Building Relational Communities

As Mike and Cara Tyler, missionaries to Germany, began to explore ministry needs in their region, they heard the same thing over and over again: “We need more churches in Weil am Rhein.” A town of about 30,000 people, Weil am Rhein (also known as simply Weil) is an ethnically diverse suburb of Basel, Switzerland, and is situated on the Rhein River at the juncture of Germany, Switzerland, and France.

When Mike and Cara began to pray about planting a church in Weil, they discovered a few alarming things. Not only was there no church in Weil, but five attempted church plants had failed in 10 years. Also, city government historically was opposed to “free churches,” or churches independent of the government. Regardless, the Tylers began to pursue the possibility of starting a work in Weil.

As they continued to pray and seek God’s direction, Mike and Cara felt the Lord leading them to do two things—pray through every street in the city, and seek favor with someone in city government. They began doing prayer walks and invested a significant amount of time walking every street in the city, covering it in prayer. As they continued to pray, God began to open doors, and Mike found himself with an opportunity to meet with the vice-mayor of Weil. During that meeting, the vice-mayor explained some of the city’s challenges and even suggested ways a church might be able to help. Rather than experiencing opposition to their church plant, Mike said, “I left that meeting knowing I had gained an ally, and I knew there was an open door with the city leadership.”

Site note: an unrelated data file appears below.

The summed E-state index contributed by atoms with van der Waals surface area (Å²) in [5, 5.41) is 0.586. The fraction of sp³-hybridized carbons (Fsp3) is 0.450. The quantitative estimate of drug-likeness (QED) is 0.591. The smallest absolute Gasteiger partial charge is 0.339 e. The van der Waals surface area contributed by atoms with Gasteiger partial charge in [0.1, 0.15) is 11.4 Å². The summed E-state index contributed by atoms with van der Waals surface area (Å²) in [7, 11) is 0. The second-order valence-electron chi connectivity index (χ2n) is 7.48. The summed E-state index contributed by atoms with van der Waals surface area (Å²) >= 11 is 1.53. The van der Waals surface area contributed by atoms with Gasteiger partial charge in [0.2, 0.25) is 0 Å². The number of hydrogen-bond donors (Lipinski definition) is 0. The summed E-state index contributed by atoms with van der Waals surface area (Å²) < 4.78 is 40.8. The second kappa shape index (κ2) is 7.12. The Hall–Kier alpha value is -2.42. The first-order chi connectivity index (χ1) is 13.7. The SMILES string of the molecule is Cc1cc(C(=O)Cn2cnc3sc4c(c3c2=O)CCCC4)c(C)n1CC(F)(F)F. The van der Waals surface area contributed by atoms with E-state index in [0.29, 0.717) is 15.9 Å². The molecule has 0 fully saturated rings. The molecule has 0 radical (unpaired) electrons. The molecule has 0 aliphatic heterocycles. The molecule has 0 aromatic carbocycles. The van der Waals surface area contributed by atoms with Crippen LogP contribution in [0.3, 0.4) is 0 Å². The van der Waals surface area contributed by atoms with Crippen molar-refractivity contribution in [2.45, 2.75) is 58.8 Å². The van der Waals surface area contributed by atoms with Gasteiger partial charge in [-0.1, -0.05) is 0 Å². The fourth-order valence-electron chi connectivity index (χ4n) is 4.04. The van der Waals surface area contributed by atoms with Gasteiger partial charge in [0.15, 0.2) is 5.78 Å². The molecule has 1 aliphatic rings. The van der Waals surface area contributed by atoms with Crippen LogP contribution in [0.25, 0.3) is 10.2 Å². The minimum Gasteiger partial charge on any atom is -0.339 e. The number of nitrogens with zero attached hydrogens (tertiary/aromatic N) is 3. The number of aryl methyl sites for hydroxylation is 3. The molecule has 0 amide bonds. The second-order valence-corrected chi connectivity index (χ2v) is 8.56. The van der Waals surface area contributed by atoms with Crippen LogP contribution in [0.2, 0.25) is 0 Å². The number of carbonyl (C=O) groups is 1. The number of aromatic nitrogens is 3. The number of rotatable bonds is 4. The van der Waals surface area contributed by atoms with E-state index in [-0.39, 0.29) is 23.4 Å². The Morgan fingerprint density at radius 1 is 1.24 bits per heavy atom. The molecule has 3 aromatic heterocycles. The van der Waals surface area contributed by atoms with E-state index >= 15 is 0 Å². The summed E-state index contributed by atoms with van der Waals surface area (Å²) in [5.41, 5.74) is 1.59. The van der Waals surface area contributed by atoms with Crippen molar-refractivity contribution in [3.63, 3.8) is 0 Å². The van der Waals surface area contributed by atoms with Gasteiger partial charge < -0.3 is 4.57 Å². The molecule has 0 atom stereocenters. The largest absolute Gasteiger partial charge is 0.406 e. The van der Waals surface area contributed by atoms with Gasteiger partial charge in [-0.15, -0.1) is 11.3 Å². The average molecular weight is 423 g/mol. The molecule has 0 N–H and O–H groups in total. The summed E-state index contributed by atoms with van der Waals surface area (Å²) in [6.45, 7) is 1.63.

Mike had already spent nearly three years studying about New Testament church-planting models and praying; he knew it was time to put his research into action. The Tylers once again took to the streets—this time to conduct an informal survey—and they found their biggest challenge yet. Surprisingly, almost 90 percent of the people surveyed were positive toward Jesus, but 98 percent had extremely negative feelings toward the church. Young Germans especially are disillusioned about the church, not trusting public figures on a stage, but craving personal connection and a safe environment in which they can ask questions. Mike and Cara knew their church-planting strategy was going to have to deal with these issues in some creative ways.

As the Tylers get closer to launching Church on the Rhein, they are working on a bold new model to bring together the many linguistic and cultural groups represented in Weil, many of whom are ignored by other churches. They plan to develop small, relational, Christ-centered communities that will engage secular people who largely are opposed to the form of church they believe they know. “Jesus calls us to make disciples,” concluded Mike, “and we want our communities to be very focused on making disciples who can then make more disciples in their own relational network.”

This, they believe, will begin to change the face of the church in Weil am Rhein and make a significant impact for the Kingdom.